<img height="1" width="1" style="display:none;" alt="" src="https://dc.ads.linkedin.com/collect/?pid=510762&amp;fmt=gif">
Skip to content
Tyler EtheredgeJanuary 31, 20234 min read

Produced Oil: Simulating the path from formation to surface

In our last blog in this series (High Viscosity Friction Reducers (HVFR)), I focused on testing high viscosity friction reducers (HVRFs). 

The next fluid that I would like to cover in this oil and gas viscosity blog series is production (or crude) oil. Now that we have addressed some of the rheological testing methods that can be used to get fluids downhole, it is important for us to cover the next step in the process which is production and flow of the oil that we are trying to recover with the hydraulic fracturing process. Why is it important to know the viscosity of production oil? Viscosity is a fluid’s internal resistance to flow, and since the oil will be flowed through piping from the reservoir to surface and through piping at refineries; it is imperative to have a high level of understanding of how the flid will flow. The flow of the oil can be altered by changes in pressure and temperature and by addition of chemicals. Each of these methods comes with a relatively high financial burden so understanding how each component can alter the viscosity of the crude oil, and in turn the level of difficulty in pumping it, the more economic you can make your production processes.

The reservoir fluids from an oil and/or gas well tend to be multi-phase systems. They are comprised of natural gas, water and oil among other things. It is extremely difficult to determine the exact makeup of the reservoir fluid because in order to do this, you must bring a sample to surface and make sure that it maintains the exact temperature and pressure which it was at downhole. There are ways to do this by collecting samples with wireline tools and then using a PVT cell to maintain the downhole conditions until flowing the sample through a rheometer, but I do not want to focus on these fluids and this type of testing due to the fact that there are means to determine a relatively accurate breakdown of these fluids through LWD (logging while drilling) tools. This method is much more comprehensive and cost-effective than relying on surface testing of multiple fluid samples collected throughout the well’s payzones. Also, while it is important to understand phase changes of the production fluid as it travels up the production casing, I believe RheoSense is best suited to help characterize “dead oil” (crude oil with no more gas content) and assist with the pumping of this commodity.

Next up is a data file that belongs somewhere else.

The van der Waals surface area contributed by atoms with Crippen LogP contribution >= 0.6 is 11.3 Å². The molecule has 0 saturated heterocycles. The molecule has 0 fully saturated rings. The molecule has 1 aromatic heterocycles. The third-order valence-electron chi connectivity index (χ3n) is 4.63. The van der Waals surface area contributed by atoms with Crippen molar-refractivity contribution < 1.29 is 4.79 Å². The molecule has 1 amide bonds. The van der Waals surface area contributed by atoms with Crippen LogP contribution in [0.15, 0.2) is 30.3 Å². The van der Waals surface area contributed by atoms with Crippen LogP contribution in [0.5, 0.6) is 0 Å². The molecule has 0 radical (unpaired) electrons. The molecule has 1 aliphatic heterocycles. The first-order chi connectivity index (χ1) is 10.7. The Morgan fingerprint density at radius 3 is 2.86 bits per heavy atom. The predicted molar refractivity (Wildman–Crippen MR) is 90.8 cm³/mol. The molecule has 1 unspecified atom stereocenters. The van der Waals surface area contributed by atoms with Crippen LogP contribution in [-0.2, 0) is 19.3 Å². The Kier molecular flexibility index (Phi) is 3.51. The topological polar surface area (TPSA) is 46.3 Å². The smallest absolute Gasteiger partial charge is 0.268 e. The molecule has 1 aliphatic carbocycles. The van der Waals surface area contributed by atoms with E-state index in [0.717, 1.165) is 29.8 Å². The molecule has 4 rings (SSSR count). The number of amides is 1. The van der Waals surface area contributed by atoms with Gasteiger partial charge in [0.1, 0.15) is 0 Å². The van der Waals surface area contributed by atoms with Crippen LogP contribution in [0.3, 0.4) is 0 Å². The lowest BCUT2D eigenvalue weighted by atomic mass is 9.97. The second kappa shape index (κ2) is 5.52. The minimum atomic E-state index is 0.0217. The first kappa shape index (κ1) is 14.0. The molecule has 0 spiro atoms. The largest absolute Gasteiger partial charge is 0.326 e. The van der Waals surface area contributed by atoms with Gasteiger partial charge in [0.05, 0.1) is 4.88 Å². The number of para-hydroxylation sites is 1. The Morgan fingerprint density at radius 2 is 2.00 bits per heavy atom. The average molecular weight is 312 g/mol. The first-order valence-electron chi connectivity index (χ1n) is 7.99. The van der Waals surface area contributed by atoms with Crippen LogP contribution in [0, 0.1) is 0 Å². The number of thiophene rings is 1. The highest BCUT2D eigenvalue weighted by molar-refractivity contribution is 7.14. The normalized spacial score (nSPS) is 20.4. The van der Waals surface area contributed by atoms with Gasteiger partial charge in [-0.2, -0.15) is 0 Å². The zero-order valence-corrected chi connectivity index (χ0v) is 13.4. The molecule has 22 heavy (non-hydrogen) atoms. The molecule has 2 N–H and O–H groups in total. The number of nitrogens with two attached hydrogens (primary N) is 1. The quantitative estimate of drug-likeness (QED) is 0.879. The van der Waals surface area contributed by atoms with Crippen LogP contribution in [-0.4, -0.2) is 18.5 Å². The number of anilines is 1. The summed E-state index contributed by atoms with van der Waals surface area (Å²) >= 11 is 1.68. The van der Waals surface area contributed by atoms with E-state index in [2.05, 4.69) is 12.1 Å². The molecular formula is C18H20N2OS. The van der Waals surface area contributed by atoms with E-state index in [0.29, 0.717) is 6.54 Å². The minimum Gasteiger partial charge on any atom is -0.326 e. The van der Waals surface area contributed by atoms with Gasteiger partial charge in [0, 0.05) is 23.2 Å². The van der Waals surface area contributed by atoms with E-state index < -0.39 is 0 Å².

Crude oil can range from light to heavy with viscosity that ranges from ~1 cP (Kutubu crude oil) to ~12,000 cP (Boscan crude oil). As mentioned earlier, understanding the viscosity and pumpability of the fluid is necessary to determine how much pressure is required to produce or bring the oil from the reservoir up to the surface. While there are other calculations and correlations needed, you must know the viscosity of the oil to be able to determine how much artificial lift pressure must be applied to assist the backpressure of the reservoir in order to bring the oil to surface. In the same sense, you must know the viscosity of the oil to understand how much pressure is required to transport across the miles of pipelines on surface and through the processes at refineries.

So where can RheoSense assist in this process?

For years, the viscosity of oil has been tested with capillary viscometers. This method is very simple, but it is extremely limited in what information it can provide and what parameters can be tested. If you want to know how a fluid changes under variable pressure conditions (or shear rates), you will not be able to do this with a capillary tube system. While you can alter temperature and see how viscosity is affected with the capillary tube system, this is a tedious process being highly time-consuming and difficult to clean. There are also rheological testing methods for oil that involve rotating systems. But these usually provide indexed values and not true (or dynamic) viscosity. They also do not simulate actual flow and are destructive processes so they do not simulate real-world conditions for the flow of the oil.

RheoSense technology employs a flow-through design measuring pressure drop across a rectangular-slit, microfluidic flow channel. You are able to control the flow rate of the fluid as well as the temperature of the fluid for accurate and repeatable measurements at a wide range of testing conditions. With our viscometers, you are able to test fluids at up to 105 degrees Celsius and ~300 psi without the addition of any difficult pressure cells or PVT systems to set up. You can simply use our viscometers right out of the box to test your crude oil samples and obtain a full characterization of the oil where it is defined over a wide range of shear rates (pressures) and temperatures. Our instruments are compatible with most all types of fluids so you can also add various thinning chemicals to your oil to test exactly how they will affect viscosity (and flow of the oil) without worrying about damage to the device.

Contact Us today to speak with a technical representative in your area to get started characterizing your crude oil today!

Written by: Tyler Etheredge, RheoSense Technical Sales Representative